Über den Autor
Craig Piers, Ph.D. is Director of Education and Training in the psychological counseling service at Williams College, and formerly, Associate Director of Admissions and a senior supervising psychologist at the Austen Riggs Center. Dr. Piers frequently presents his work nationally and his published articles and book chapters have addressed personality disorders and assessment, psychotherapeutic impasse, suicide and complex systems theory. Dr. Piers is co-editor (with John Muller and Joseph Brent) of Self-Organizing Complexity in Psychological Systems (Aronson, 2007), an Associate Editor of Psychoanalytic Dialogues, and serves as a reviewer for several other professional journals.
With his penetrating theory of personality and his nuanced understanding of the psychotherapeutic relationship, David Shapiro has influenced clinicians across the theoretical spectrum since the publication of Neurotic Styles in 1965. This influence is on vivid display in Personality and Psychopathology, as noted contemporary theorists critically evaluate his work in a fascinating dialogue with Shapiro himself. Starting with a crucial therapeutic observation-the centrality of the relationship between what the client says in session and how it is said-contributors revisit his core concepts regarding personality development, the prevolitional aspects of psychopathology, the limits to self-understanding, and the defensive uses of self-deception in light of current psychodynamic, evolutionary, and systems theory. Shapiro's replies, and the contributors' rejoinders, highlight points of departure and agreement and provide further clarification and extension of his ideas on a wide range of salient topics, including:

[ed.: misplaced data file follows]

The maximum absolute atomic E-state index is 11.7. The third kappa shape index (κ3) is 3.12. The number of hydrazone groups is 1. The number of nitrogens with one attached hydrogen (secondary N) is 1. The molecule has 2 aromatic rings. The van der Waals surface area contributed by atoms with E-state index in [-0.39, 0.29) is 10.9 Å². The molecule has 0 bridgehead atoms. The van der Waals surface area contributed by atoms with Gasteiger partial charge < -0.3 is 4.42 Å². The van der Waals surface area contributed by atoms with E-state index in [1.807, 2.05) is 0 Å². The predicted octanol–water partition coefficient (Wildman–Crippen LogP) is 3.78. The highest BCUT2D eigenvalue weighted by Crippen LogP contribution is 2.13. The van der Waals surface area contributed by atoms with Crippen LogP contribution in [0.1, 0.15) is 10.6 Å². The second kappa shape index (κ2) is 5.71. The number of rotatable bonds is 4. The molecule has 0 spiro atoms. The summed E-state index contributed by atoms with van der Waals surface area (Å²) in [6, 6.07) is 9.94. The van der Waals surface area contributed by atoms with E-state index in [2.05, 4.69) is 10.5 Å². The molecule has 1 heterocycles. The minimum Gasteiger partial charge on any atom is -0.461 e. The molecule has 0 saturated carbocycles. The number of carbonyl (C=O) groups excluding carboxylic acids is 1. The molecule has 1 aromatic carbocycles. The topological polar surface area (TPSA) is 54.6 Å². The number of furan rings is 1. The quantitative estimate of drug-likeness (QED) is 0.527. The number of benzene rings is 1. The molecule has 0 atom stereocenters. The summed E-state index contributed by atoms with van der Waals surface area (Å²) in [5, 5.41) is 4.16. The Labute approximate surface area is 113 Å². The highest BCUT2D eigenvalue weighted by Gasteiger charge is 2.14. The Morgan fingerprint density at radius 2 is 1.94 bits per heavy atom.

The experience of autonomy in schizophrenia.
Defensive thinking to prevent dreaded states of mind.
The linguistics of self-deceptive speech.
Self-deception as a reproductive strategy.
Intentionality and craving in addiction.
The subjective experience of hypomania.
Personality and Psychopathology affords psychotherapists and research psychologists not only a unique opportunity to gain insight into Shapiro's contributions, but also new lenses for re-examining their own work.